By: Robert K. Tanenbaum
Publisher: Gallery Books
Publishing Date: August 2013
Reviewed by: Mary Lignor
Review Date: August 2013
In the 25th installment of Robert K.Tanenbaum’s excellent series featuring Roger “Butch” Karp and wife Marlene, the readers will be anxious to sit down for a great one-day read.
Karp is the District Attorney for the County of New York and is zeroing in on union politics. When the President of the North American Brotherhood of Stevedores, Leo Corcione, passes on he leaves two prospective heirs to the throne; Charlie Vitteli, a ruthless, crooked individual and Vince Carlotta, who is a hard working, upstanding man who has only the men in the Union on his mind and in his heart. Vitteli’s head thug, Joey Barros, kills Carlotta after a meeting of the two men who wish to run the Union. In steps DA Karp, who is determined to make sure that Vitteli is convicted for the killing of Carlotta even though he didn’t pull the trigger. However, proving this will be difficult.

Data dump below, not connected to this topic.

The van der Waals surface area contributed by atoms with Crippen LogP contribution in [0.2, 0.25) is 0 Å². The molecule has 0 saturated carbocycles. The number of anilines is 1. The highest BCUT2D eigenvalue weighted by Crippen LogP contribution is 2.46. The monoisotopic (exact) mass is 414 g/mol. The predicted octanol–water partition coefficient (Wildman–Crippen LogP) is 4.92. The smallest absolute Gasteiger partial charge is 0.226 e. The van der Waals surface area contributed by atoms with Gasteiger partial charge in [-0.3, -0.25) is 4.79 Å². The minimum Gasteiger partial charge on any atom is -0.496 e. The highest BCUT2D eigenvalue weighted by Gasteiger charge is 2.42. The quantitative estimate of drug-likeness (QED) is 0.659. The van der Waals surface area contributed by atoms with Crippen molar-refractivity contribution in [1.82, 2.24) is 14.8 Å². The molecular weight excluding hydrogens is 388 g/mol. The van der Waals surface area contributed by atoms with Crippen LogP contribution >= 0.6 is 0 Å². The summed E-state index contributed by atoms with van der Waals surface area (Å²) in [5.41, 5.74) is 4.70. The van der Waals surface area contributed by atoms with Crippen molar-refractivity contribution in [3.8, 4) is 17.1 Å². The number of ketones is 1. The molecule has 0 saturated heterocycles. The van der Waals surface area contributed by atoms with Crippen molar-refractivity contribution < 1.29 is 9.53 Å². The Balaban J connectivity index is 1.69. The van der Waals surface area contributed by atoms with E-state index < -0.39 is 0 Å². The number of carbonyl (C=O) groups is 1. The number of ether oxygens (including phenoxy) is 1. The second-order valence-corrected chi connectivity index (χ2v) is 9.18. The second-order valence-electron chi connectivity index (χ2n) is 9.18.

DA Karp and his wife, Marlene Ciampi, are brought into the case originally by a friend of Marlene’s who is the director of the East Village Women’s Shelter. Marlene is counseling an abused girl at the Shelter whose boyfriend might be one of the individuals who were hired to kill Carlotta. Marlene is on the hunt and follows leads that take her to three men who were contracted to hit Carlotta. Karp is also trying very hard to connect them to Vitteli and be able to prove in court that they were hired by Vitteli to kill his rival.
The author, who is a criminal lawyer, writes the scenes brilliantly and there are a lot of courtroom scenes that take some time but are really necessary to the story. The cast of characters are great including lowbrows who do all the dirty work for the Union big shots, the big shots themselves and the good guys, including the police and the union members who are not always looking out for themselves. In the prologue and epilogue, which take place after the trial is over, Butch and Marlene take their teen-age twin sons to a performance of Macbeth in Central Park. There are many references to the play and the case in the plotlines; the story even contains the three witches.
Quill says: A great read-every-word story by a very talented writer.